As VR breaks new territory, matures as a medium, and the market for VR storytelling grows, it edges ever closer from specialty item to consumer product. Moviemakers are paying attention.

But how do moviemakers move from traditional forms of moviemaking to working in VR? What do you take with you, and what do you leave behind? The reality of virtual reality is that no one has definitive answers. VR experts Jessica Brillhart, principal moviemaker for virtual reality at Google, and Gabo Arora, VR moviemaker of ZIKR, The Last Goodbye, In Clouds Over Sidra, and The Day the World Changed (which just had its world premiere at Tribeca Film Festival 2018) offer some principles to guide your VR journey.

Brillhart created a nine-minute, VR experience called Beethoven’s Fifth, in partnership with Google and NASA, that leads users on an immersive journey through interstellar space and a performance of Beethoven’s Fifth Symphony by the London Philharmonic Orchestra. The 306-degree, interactive work combines shots of the orchestra with abstract art and takes inspiration from the Voyager’s “Golden Record” in which Beethoven’s Fifth Symphony was one of the recordings sent into space forty years ago. It premiered at SXSW in March 2018.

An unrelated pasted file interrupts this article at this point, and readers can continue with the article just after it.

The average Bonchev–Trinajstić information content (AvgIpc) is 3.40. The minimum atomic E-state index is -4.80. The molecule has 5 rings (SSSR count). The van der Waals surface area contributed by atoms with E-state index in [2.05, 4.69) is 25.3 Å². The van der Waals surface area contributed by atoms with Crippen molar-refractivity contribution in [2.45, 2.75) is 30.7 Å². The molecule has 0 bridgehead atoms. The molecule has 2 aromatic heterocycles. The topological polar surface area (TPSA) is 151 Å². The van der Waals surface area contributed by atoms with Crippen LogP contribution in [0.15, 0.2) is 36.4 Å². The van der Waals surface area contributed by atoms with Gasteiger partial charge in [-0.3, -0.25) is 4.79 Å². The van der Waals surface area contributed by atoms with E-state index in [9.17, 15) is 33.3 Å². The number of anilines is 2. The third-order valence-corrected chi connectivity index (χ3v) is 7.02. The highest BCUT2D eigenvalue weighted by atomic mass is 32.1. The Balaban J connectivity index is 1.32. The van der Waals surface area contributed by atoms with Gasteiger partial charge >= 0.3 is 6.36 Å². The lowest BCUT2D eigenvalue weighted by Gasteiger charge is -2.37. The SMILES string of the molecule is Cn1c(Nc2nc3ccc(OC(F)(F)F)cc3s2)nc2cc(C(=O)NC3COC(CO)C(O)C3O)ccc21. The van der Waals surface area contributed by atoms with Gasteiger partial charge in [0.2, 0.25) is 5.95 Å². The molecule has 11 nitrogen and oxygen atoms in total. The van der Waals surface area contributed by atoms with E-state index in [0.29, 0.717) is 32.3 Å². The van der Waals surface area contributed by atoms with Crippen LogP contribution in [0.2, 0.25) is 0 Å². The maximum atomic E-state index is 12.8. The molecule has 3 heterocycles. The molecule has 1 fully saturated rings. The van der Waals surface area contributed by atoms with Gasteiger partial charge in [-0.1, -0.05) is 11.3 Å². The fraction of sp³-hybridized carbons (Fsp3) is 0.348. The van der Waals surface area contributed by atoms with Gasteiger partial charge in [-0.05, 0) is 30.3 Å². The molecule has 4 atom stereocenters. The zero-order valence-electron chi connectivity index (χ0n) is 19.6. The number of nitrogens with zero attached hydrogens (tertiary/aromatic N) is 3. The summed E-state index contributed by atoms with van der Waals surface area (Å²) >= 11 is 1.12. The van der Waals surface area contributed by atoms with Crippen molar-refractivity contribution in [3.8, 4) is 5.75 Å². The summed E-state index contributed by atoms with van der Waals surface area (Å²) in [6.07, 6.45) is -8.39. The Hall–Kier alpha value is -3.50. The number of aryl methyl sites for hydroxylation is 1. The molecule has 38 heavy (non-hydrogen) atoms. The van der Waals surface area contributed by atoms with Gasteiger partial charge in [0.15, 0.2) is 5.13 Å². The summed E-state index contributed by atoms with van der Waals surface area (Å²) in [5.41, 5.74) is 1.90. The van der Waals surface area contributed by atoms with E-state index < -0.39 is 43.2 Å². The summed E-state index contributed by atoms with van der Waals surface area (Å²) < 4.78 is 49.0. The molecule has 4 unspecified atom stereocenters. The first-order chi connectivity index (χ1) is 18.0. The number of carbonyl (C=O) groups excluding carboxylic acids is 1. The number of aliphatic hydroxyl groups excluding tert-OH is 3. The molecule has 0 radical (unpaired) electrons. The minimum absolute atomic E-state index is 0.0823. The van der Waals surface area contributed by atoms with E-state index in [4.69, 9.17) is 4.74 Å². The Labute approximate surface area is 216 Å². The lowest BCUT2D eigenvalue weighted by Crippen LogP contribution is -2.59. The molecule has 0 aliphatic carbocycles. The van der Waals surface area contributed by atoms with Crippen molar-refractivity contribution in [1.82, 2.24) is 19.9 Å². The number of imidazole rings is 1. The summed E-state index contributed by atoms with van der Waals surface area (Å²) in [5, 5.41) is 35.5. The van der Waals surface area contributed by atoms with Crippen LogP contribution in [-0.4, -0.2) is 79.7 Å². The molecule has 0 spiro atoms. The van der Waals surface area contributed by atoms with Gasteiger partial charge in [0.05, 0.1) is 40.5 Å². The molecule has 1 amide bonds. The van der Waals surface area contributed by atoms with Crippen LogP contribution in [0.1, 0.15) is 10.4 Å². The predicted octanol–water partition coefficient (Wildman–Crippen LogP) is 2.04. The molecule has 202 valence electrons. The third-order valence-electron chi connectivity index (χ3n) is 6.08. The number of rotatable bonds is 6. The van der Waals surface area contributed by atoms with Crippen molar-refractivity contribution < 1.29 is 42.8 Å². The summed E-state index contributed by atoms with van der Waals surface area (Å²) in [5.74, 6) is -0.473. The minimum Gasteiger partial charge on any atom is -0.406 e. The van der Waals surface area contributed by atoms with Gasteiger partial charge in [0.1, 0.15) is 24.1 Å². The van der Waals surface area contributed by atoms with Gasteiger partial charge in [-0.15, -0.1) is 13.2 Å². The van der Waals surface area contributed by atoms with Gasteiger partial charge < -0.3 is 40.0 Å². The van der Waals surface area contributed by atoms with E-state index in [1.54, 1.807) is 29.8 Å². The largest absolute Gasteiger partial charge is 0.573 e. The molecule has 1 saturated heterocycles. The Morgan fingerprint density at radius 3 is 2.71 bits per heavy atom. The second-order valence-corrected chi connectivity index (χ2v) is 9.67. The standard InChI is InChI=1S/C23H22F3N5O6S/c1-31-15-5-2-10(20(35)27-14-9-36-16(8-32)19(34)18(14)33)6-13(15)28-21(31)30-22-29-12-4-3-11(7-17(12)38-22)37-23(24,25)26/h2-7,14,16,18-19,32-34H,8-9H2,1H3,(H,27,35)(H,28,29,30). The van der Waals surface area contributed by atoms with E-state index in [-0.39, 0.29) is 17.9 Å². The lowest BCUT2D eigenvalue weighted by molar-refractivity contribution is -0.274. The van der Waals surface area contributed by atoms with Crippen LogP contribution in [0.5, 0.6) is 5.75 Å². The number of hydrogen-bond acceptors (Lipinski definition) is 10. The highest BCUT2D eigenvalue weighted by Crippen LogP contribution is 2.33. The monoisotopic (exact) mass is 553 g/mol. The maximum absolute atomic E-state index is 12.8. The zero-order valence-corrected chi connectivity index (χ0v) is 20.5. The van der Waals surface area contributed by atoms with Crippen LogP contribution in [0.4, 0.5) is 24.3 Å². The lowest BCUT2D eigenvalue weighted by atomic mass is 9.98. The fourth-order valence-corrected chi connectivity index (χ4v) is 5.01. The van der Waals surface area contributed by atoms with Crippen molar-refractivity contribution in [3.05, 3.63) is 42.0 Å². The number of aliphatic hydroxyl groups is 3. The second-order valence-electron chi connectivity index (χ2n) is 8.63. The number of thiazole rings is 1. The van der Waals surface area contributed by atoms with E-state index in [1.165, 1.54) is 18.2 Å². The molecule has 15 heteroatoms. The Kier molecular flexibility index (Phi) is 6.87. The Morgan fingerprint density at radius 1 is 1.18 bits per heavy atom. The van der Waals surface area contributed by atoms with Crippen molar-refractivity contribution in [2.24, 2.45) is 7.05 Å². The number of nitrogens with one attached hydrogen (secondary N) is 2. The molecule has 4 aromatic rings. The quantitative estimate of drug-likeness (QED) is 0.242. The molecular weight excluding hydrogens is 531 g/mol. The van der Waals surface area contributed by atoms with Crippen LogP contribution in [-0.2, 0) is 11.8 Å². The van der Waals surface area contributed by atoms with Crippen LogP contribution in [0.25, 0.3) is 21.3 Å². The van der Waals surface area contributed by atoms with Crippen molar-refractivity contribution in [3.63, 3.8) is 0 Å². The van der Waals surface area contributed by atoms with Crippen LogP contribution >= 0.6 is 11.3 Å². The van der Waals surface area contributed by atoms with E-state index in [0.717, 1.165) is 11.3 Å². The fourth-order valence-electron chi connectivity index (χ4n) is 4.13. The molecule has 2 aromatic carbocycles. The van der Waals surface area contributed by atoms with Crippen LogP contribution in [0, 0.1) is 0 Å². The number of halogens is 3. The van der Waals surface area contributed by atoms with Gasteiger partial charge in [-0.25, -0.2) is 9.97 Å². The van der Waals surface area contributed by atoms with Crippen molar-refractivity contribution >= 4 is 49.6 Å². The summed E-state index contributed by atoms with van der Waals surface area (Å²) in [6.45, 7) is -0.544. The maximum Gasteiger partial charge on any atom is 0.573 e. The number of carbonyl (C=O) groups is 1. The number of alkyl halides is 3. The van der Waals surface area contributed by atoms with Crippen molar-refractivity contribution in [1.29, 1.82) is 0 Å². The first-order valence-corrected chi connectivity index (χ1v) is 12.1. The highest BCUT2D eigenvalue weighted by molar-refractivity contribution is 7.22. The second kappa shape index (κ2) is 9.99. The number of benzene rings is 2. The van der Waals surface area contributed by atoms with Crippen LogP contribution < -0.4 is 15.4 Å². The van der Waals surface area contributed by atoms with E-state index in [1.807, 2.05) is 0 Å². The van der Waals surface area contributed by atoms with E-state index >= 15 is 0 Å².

Arora directed ZIKR: A Sufi Revival, which premiered in the New Frontier section of Sundance 2018, and holds the distinction of being the first ever VR documentary acquired at the festival. The 17-minute work takes participants on a VR journey into the nature of faith and the mystical Islamic tradition of Sufism, using song and dance to shed light on Islamic practices of inclusion, acceptance, art, joy and understanding. Dogwoof, a documentary distributor, sales agent, and producer acquired it in the milestone deal. Arora’s prior VR work include The Last Goodbye, a room-scale experience where a Holocaust survivor recalls his experiences, and Clouds Over Sidra, produced with the UN which follows a 12-year-old Syrian refugee.

Brillhart and Arora spoke last fall at the launch of a new VR program at Johns Hopkins University in Baltimore. The graduate-level program, Immersive Storytelling and Emerging Technologies (ISET), began this January as a concentration within Master of Arts in Film and Media program, of which Arora serves as the Assistant Director. He also leads the ISET concentration. Steal their five tips below as you venture on your own VR journey.

ISET Conference. Photograph by Victor Fink, courtesy of ISET at Johns Hopkins University


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